When planning the trip, Jake (the geography and history master) explained some of what to expect in Priorat.

Patrick didn’t at that time realize its geographical placement in Spain, nor its significance as one of only two DOQ wine regions designations in the country, the other being Rioja, and not in Catalunya (SOON: We write extensively about the Priorat wine region here).

Jake only knew Priorat meant one of my favorite wines of Europe. He knew it was more rural, very historically rich, hot, and mountainous, but that was about it. 

Jake booked us a fantastic room at a winery hotel, Trossos Del Priorat —code for a winery that emphasizes hospitality.

Trossos is located in the heart of Priorat just a few moments away from Gratallops, a magical medieval town in the heart of the region. The hotel is small, and magically built into the side of one of the many rolling hills in the area. Our room literally had a vineyard planted on our roof. 

This is the view from the public deck. You can see the hotel rooms peeking out among the vines to the right, and you can see vines on the roof as well. Great for energy costs!


Each room had a famous wine quote painted on a wall in the room—ours couldn’t have been more perfect!

And the vineyard views… you can see the local medieval town, Gratallops, on a distant hill. Yep, that’s our hotel room deck (far right), with vines right there in front of us.

The views really showcase the vineyard planting styles of the region, both trillused and head-pruned vines (Priorat farmers say bush vines). 

One of the most magical elements were the panoramic night views of the sky!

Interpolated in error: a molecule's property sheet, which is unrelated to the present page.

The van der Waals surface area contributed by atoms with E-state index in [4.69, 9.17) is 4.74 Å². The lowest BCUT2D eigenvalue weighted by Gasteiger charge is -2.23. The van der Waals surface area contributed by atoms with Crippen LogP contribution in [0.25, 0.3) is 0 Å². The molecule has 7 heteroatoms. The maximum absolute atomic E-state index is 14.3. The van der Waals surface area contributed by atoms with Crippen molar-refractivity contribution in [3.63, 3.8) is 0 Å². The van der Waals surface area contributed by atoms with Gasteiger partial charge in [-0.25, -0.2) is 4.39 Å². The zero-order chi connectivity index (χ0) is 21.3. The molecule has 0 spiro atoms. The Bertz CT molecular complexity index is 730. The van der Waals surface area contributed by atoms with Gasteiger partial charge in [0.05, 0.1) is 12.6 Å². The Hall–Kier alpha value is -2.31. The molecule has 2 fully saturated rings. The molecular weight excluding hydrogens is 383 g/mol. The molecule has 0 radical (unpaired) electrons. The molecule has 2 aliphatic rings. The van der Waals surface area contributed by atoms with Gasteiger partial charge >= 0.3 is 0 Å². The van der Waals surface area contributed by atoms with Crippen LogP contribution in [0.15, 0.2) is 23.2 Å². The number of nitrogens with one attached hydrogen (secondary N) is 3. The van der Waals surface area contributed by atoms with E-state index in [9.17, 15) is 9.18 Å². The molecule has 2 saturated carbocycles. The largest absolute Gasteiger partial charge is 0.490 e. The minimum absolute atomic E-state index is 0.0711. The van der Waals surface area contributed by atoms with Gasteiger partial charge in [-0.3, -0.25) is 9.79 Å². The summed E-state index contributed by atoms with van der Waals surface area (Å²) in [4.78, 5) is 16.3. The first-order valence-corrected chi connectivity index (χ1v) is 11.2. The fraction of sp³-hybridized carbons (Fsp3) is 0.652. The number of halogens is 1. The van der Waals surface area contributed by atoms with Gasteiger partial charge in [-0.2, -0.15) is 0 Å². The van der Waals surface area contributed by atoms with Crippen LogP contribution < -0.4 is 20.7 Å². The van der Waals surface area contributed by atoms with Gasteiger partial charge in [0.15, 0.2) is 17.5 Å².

With a charming private patio offering amazing views of the vineyard covered valley, we knew we were in for an amazing time.

Due to the remoteness of the area, the hotel is designed with much of what you would need right on site.

There is a large lounge with floor to ceiling glass walls offering amazing views, and across from that a fully equipped kitchen and dining area for guests to do their own meal preps. This configuration is conducive to wonderful guest interaction—and also conducive to a gorgeous big breakfast—you know, energy for all our day’s exploring!

Oh, the wonderful people we met on the terrace of the hotel during our four days there.

Outside the lounge is a large communal terrace with lots of comfy seating. Little did we know how much the patio was going to play a part of our three days in Priorat. Once it gets to dusk (around 9:30-10:00 in early July), many of the guests find places to sit and open a bottle of wine—a great way to end a busy day touring the region.

This is when the true fun began.

Oh, the wonderful people we met.

Our first night, we grabbed our bottle of what we call Barcelona water (Cava by its well-known name) and headed to the terrace. We passed two couples finishing up a meal, laughing and full of wine country merriment. There was no way we were going to be let alone. The group immediate insisted we join them, so we did. 


The group consisted of a well traveled Swedish couple, and an equally well travelled couple from the Basque region of Spain. Our conversations wildly fluctuated from topic to topic. Culture in Spain, culture in Sweden, culture in the US… all of it fast paced and dynamic. Soon it was 2:30 in the morning and although the night sky was vivid with stars and a nearly full moon, we said our good nights.

This happened again the second night of our trip, and then again on the third, each time with different combinations of travelers; we were the only from the U.S. Each night we found our world expanding, learning about each person, where they come from, what they love about Spain and so much more. This is one of the joys of traveling, especially in such remote regions without much nightlife to explore. 


Trossos Del Priotat is a highly recommended hotel. They have a sister hotel nearby, it’s much larger, has a pool, and a high-end restaurant. We preferred the more quaint charm of Trossos. 

We truly couldn’t think of a flaw in our experience! It was a five star stay!